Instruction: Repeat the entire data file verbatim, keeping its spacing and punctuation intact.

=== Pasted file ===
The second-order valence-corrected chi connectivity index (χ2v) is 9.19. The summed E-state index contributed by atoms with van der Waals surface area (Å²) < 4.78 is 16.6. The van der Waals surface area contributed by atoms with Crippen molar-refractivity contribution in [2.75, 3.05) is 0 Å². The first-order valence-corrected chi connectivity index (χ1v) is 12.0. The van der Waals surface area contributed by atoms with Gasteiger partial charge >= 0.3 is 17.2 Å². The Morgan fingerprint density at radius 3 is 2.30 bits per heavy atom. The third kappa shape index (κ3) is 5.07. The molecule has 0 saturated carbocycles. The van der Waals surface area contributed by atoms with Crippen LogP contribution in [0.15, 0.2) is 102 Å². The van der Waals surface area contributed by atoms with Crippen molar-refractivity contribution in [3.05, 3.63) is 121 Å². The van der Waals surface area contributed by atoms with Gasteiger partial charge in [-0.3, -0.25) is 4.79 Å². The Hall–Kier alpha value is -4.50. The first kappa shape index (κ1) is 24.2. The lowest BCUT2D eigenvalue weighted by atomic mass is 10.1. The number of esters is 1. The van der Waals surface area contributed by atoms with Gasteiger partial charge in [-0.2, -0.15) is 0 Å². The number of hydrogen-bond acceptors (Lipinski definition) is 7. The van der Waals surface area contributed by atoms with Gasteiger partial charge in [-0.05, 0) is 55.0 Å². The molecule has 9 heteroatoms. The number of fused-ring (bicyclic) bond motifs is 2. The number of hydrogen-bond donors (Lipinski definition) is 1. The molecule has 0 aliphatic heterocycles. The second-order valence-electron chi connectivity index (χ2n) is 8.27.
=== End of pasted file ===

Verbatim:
The second-order valence-corrected chi connectivity index (χ2v) is 9.19. The summed E-state index contributed by atoms with van der Waals surface area (Å²) < 4.78 is 16.6. The van der Waals surface area contributed by atoms with Crippen molar-refractivity contribution in [2.75, 3.05) is 0 Å². The first-order valence-corrected chi connectivity index (χ1v) is 12.0. The van der Waals surface area contributed by atoms with Gasteiger partial charge >= 0.3 is 17.2 Å². The Morgan fingerprint density at radius 3 is 2.30 bits per heavy atom. The third kappa shape index (κ3) is 5.07. The molecule has 0 saturated carbocycles. The van der Waals surface area contributed by atoms with Crippen LogP contribution in [0.15, 0.2) is 102 Å². The van der Waals surface area contributed by atoms with Crippen molar-refractivity contribution in [3.05, 3.63) is 121 Å². The van der Waals surface area contributed by atoms with Gasteiger partial charge in [-0.3, -0.25) is 4.79 Å². The Hall–Kier alpha value is -4.50. The first kappa shape index (κ1) is 24.2. The lowest BCUT2D eigenvalue weighted by atomic mass is 10.1. The number of esters is 1. The van der Waals surface area contributed by atoms with Gasteiger partial charge in [-0.2, -0.15) is 0 Å². The number of hydrogen-bond acceptors (Lipinski definition) is 7. The van der Waals surface area contributed by atoms with Gasteiger partial charge in [-0.05, 0) is 55.0 Å². The molecule has 9 heteroatoms. The number of fused-ring (bicyclic) bond motifs is 2. The number of hydrogen-bond donors (Lipinski definition) is 1. The molecule has 0 aliphatic heterocycles. The second-order valence-electron chi connectivity index (χ2n) is 8.27.